Why Holocaust Education Is So Important TodayNews at Home
tags: Congress, Holocaust, Jewish history, education
Claudia Moscovici is the author of Holocaust Memories: A Survey of Holocaust Memoirs, Novels, Histories and Films.
One of the many difficult lessons the Holocaust has taught us is that Jews need not be influential or numerous in a country to give rise to anti-Semitism. According to the United States Holocaust Memorial Museum, Jews comprised only 1% of Germany’s population on the eve of the Nazi rise to power in 1933 (505,000 of 67 million people). Yet this small group of German citizens were singled out as an ideal scapegoat for all of the country’s woes following WWI: its defeat in the war, the staggering inflation and high unemployment rates, and the humiliations imposed on Germany by the Treaty of Versailles.
In difficult historical or economic conditions, people often stigmatize and dehumanize those they disdain and distrust. Without adequate education about the past and discussion of the dangers of anti-Semitism, many believe that history could repeat itself. This is why Holocaust education is crucial to dispelling the fear, anxiety and ultimately hatred of the Jews. Unfortunately today, as the last Holocaust survivors pass away, we risk losing touch with the human-caused catastrophe that nearly wiped the Jewish people off the face of the Earth, increasing the risk of rampant anti-Semitism.
In fact, there seems to be an inverse proportion between knowledge of the Holocaust and anti-Semitism. In February 2019, Schoen Consulting conducted a survey at the behest of the Conference on Jewish Material Claims against Germany. The survey indicated that there is a serious deficiency in knowledge about the Holocaust among US adults and that fewer people care about the Holocaust than they did in the 1950s through 90s. 70 percent of those polled believe that fewer people care about the Holocaust today than in the past and nearly 60 percent believe that the Holocaust could happen again.
According to the Schoen findings, one third of Americans, and a staggering 40 percent of Millennials, believe that substantially fewer than 6 million Jews were killed in the Holocaust (they mistakenly consider the figure to be closer to 2 million). Half of the respondents could not name a single concentration camp or Jewish Ghetto among the 40,000 camps and Ghettos across Europe. Stunningly, 41 percent of older adults and 66 percent of Millennials hadn’t heard of Auschwitz, the largest and most notorious concentration camp. Moreover, 80 percent of US adults had never visited a Holocaust museum. Despite these serious gaps in their historical knowledge, the vast majority of the Claims Conference poll respondents—80 percent--believed that education about the Holocaust could help prevent such genocides in the future.
The Never Again Education Act is an effort by a bipartisan group of US legislators in both the House and the Senate to promote Holocaust education. Several senators introduced a bill that would help fund and encourage Holocaust education programs in American schools. Jacky Rosen, a Democratic senator from Nevada, spearheaded this bill in 2016. The bill stipulates combining private donations as well as federal and state funding for the Holocaust Education Assistance Program Fund. The program would help pay for training teachers and guest speakers on the Holocaust, cover the cost of textbooks, as well as fund the transportation and housing for teachers to attend conferences and seminars about the Holocaust.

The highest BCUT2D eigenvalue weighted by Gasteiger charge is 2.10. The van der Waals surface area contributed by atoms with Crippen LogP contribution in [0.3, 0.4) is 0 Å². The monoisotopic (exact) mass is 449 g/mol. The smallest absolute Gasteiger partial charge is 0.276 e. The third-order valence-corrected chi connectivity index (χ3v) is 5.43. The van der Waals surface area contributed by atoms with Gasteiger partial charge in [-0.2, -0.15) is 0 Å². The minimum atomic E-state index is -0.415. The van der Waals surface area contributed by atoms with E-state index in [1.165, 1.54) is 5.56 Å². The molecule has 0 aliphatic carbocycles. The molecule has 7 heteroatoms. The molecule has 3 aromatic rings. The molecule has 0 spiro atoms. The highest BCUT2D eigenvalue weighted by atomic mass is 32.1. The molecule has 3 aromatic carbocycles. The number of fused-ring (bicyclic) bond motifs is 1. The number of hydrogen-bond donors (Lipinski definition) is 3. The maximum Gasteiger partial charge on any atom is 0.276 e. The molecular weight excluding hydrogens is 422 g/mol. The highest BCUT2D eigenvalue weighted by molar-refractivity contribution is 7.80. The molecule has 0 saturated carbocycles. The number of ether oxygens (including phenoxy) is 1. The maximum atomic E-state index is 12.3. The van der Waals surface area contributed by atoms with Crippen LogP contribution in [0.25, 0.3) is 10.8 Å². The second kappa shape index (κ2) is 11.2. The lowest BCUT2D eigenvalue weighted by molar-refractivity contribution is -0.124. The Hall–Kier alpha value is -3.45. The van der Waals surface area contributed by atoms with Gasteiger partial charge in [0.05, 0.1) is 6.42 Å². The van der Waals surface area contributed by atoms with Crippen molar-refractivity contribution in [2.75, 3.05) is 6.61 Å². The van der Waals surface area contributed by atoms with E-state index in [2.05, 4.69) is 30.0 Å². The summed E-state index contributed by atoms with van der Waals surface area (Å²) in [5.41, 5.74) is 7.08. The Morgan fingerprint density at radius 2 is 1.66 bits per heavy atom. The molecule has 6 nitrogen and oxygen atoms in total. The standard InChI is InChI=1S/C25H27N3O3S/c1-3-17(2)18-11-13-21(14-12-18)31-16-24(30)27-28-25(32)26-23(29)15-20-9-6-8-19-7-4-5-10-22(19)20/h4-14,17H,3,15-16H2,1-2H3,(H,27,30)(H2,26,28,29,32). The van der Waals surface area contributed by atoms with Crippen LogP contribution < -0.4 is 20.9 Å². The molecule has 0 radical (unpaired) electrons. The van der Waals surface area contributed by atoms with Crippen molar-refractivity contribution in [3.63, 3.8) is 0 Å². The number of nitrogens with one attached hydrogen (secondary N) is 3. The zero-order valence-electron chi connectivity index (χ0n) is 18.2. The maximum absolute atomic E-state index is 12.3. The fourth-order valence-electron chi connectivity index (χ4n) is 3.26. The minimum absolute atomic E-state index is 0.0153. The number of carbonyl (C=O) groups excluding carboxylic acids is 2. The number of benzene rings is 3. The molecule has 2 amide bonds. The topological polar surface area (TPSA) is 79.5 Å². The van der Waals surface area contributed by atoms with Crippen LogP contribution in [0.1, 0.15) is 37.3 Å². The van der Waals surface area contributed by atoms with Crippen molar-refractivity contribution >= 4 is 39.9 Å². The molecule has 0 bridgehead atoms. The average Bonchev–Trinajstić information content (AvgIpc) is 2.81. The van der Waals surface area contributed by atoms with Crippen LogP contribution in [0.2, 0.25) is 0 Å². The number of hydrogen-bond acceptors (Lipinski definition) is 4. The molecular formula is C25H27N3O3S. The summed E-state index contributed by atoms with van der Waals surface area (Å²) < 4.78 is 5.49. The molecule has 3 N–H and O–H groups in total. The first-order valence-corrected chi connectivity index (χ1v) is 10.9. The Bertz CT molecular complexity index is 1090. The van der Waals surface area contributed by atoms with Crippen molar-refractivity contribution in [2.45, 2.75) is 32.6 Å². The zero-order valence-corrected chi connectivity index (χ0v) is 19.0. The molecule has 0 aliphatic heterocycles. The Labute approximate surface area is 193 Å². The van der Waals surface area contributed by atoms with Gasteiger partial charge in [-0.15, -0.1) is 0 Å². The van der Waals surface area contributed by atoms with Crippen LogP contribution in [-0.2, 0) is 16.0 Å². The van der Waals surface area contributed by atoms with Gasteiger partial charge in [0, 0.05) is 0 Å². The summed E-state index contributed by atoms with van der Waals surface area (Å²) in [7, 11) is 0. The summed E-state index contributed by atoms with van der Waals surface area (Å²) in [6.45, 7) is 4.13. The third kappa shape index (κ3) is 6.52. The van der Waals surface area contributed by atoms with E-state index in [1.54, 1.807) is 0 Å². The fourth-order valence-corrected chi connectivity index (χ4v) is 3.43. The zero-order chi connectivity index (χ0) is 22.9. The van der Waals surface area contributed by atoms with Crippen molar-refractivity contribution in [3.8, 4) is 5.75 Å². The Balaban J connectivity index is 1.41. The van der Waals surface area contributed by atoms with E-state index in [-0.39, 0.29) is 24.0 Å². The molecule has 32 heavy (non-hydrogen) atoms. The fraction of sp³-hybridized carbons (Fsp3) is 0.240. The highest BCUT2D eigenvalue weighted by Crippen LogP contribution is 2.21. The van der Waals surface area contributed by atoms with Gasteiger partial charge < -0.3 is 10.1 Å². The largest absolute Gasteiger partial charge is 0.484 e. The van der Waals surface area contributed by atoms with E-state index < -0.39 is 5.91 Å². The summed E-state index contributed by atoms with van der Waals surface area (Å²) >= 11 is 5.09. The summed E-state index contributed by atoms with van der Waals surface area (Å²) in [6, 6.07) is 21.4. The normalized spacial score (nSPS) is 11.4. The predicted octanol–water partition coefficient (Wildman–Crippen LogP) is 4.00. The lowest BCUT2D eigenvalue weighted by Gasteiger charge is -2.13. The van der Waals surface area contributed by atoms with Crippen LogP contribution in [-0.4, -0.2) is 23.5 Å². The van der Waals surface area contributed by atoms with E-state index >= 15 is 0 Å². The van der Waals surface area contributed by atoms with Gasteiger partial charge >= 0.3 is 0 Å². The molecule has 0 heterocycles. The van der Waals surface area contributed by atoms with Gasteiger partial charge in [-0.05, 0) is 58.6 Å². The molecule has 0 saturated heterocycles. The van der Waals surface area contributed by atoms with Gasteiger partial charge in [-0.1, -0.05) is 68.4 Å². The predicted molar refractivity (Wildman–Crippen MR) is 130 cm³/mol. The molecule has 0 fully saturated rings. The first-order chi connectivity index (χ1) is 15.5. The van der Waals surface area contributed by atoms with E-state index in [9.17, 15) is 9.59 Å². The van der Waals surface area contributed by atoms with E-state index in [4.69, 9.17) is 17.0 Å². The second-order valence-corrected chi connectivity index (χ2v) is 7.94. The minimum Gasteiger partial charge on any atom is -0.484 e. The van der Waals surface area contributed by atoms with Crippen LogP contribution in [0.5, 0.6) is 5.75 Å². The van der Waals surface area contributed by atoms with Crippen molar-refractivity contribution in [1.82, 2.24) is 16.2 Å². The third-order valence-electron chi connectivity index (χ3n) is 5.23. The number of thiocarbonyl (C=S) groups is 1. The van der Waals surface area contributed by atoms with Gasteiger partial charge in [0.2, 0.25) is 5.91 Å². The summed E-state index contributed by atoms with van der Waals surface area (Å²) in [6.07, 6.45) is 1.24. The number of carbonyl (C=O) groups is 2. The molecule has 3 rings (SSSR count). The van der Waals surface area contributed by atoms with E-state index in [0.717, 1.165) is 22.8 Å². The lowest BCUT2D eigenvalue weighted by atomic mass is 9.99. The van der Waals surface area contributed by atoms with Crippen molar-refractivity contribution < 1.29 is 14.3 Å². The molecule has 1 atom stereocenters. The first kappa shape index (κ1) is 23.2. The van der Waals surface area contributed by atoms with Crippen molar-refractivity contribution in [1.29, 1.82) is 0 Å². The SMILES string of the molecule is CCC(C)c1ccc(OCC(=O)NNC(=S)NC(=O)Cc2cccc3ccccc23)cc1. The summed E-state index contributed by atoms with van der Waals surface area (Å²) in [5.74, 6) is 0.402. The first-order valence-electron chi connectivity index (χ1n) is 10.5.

This bill found bipartisan support in the Senate from Republican senator Ted Cruz (Texas), Marco Rubio (Florida), Kevin Cramer (North Dakota) and Democratic senators Tim Kaine (Virginia) and Richard Blumenthal (Connecticut). The bill also has strong proponents in the House of Representatives. Sponsored by Representative Carolyn B. Maloney (Democrat, New York) and Elise Stefanik (Republican, New York), the bill was introduced in the House of Representatives on April 10, 2018 and has gained 209 bipartisan supporters.
The Never Again Education Act would fund and facilitate Holocaust Education in every state in the US. So far several states have already implemented some local codes or guidelines that require that information about the Holocaust and other genocides be taught in public schools, including California (1985), Illinois (1989), New Jersey (1991), Florida (1994), New York (1994) and, more recently Maryland (2019). In the wake of an alarming rise in anti-Semitic domestic terrorism and attacks on Jewish centers and synagogues, I am glad to see that legislators across the country see the urgent need for a more in-depth, national program of Holocaust education.
comments powered by Disqus
- The Debt Ceiling Law is now a Tool of Partisan Political Power; Abolish It
- Amitai Etzioni, Theorist of Communitarianism, Dies at 94
- Kagan, Sotomayor Join SCOTUS Cons in Sticking it to Unions
- New Evidence: Rehnquist Pretty Much OK with Plessy v. Ferguson
- Ohio Unions Link Academic Freedom and the Freedom to Strike
- First Round of Obama Administration Oral Histories Focus on Political Fault Lines and Policy Tradeoffs
- The Tulsa Race Massacre was an Attack on Black People; Rebuilding Policies were an Attack on Black Wealth
- British Universities are Researching Ties to Slavery. Conservative Alumni Say "Enough"
- Martha Hodes Reconstructs Her Memory of a 1970 Hijacking
- Jeremi Suri: Texas Higher Ed Conflict "Doesn't Have to Be This Way"
- New transcript of Ayn Rand at West Point in 1974 shows she claimed “savage" Indians had no right to live here just because they were born here
- The Mexican War Suggests Ukraine May End Up Conceding Crimea. World War I Suggests the Price May Be Tragic if it Doesn't
- The Vietnam War Crimes You Never Heard Of